We found obvious stuff – HVAC uses a lot of power. If a company leases a building with outdated equipment, use firm numbers in lease negotiation. The HVAC draws x kWh per year which costs us y $. A middle-road new system should draw z kWh which means we’re spending some concrete dollar figure per year because this system is so old. The same information can be used to cost-justify upgrades/replacements for company-owned buildings. Measure usage on lighting circuits. An office with old ballasts and florescent bulbs – what they are costing to run tells you if switching to LED {and there *are* LED T4/8 tubes that don’t require fixture replacements} makes any sense.

But we also found things I would never have even considered if I made a list of all of our non-trivial electrical draws. 20% of our annual electrical usage is the septic aerator (it literally uses more energy than the geothermal HVAC system in a year). We can get it down to 11% of our projected usage by cycling the thing on during even hours and off during odd (or on/off in twelve hour chunks, or 4 on / 4 off / 4 on / 4 off / 4 on / 4 off … new aerators have scheduling and do this themselves). Now that septic aerator savings is only like 250$ a year. Not a huge amount of money, but it’s 250$ I would never have realized we were spending otherwise.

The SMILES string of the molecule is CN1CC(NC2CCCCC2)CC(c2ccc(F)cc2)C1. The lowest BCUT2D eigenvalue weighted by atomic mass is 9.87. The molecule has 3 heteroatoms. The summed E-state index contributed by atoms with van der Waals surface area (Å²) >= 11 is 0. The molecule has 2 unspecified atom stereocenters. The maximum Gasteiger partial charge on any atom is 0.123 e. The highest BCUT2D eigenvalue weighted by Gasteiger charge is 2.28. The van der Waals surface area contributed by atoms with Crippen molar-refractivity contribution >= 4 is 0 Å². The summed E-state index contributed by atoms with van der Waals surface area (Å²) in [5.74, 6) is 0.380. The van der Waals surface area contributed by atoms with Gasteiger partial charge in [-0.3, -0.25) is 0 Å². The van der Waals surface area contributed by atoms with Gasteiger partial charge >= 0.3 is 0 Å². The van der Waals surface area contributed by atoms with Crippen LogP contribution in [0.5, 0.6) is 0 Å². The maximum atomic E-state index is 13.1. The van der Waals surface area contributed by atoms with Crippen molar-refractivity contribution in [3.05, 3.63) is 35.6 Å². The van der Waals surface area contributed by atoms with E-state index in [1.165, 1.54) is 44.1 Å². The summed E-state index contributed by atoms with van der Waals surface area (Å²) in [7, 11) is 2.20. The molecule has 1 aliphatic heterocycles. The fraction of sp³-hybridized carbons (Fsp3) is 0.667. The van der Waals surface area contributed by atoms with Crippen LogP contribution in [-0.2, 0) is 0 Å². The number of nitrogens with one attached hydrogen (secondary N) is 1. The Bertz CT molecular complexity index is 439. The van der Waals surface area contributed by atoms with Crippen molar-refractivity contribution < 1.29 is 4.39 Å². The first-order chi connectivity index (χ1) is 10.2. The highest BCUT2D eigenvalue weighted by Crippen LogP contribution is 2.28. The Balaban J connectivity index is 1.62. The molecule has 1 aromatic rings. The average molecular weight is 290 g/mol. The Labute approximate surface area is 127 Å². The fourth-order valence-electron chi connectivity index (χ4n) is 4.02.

From an IT perspective – if a server supports wake-on-lan … does a backup server and tape library need to be running 24×7? If someone kicks off a restore, can it be powered up (adds a minute, but saves power whenever restores aren’t running) and can it be programmatically powered on maybe half an hour before its backup jobs are scheduled to kick. Then power back down when no jobs report as running or scheduled for x hours. As a company, we mandate that all computers be left powered on so patches can be deployed overnight. What if the nightly patch check-in then powered the computer down (either because there are no patches or after installation in lieu of a reboot)?